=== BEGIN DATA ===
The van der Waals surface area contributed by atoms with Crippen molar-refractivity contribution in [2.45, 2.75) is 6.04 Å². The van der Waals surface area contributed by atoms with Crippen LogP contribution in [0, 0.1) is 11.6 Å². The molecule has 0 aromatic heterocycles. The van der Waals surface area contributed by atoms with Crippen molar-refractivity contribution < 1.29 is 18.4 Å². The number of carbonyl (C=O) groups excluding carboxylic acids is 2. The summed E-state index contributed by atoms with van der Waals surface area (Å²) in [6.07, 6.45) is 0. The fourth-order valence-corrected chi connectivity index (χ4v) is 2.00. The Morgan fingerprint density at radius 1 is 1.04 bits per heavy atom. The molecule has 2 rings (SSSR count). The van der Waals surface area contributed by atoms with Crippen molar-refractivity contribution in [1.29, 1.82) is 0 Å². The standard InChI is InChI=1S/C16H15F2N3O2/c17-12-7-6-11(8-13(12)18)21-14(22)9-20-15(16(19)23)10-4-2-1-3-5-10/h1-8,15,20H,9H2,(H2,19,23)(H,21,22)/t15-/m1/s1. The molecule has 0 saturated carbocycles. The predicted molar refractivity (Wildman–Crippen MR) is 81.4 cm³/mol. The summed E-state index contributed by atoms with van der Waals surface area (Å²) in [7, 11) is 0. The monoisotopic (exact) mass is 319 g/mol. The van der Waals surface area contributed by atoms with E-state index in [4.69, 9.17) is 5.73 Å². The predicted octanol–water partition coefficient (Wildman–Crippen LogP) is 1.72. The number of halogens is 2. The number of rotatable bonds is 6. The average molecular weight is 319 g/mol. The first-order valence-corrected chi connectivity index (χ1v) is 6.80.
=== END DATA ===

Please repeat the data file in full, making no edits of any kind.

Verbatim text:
The van der Waals surface area contributed by atoms with Crippen molar-refractivity contribution in [2.45, 2.75) is 6.04 Å². The van der Waals surface area contributed by atoms with Crippen LogP contribution in [0, 0.1) is 11.6 Å². The molecule has 0 aromatic heterocycles. The van der Waals surface area contributed by atoms with Crippen molar-refractivity contribution < 1.29 is 18.4 Å². The number of carbonyl (C=O) groups excluding carboxylic acids is 2. The summed E-state index contributed by atoms with van der Waals surface area (Å²) in [6.07, 6.45) is 0. The fourth-order valence-corrected chi connectivity index (χ4v) is 2.00. The Morgan fingerprint density at radius 1 is 1.04 bits per heavy atom. The molecule has 2 rings (SSSR count). The van der Waals surface area contributed by atoms with Crippen molar-refractivity contribution in [1.29, 1.82) is 0 Å². The standard InChI is InChI=1S/C16H15F2N3O2/c17-12-7-6-11(8-13(12)18)21-14(22)9-20-15(16(19)23)10-4-2-1-3-5-10/h1-8,15,20H,9H2,(H2,19,23)(H,21,22)/t15-/m1/s1. The molecule has 0 saturated carbocycles. The predicted molar refractivity (Wildman–Crippen MR) is 81.4 cm³/mol. The summed E-state index contributed by atoms with van der Waals surface area (Å²) in [7, 11) is 0. The monoisotopic (exact) mass is 319 g/mol. The van der Waals surface area contributed by atoms with E-state index in [4.69, 9.17) is 5.73 Å². The predicted octanol–water partition coefficient (Wildman–Crippen LogP) is 1.72. The number of halogens is 2. The number of rotatable bonds is 6. The average molecular weight is 319 g/mol. The first-order valence-corrected chi connectivity index (χ1v) is 6.80.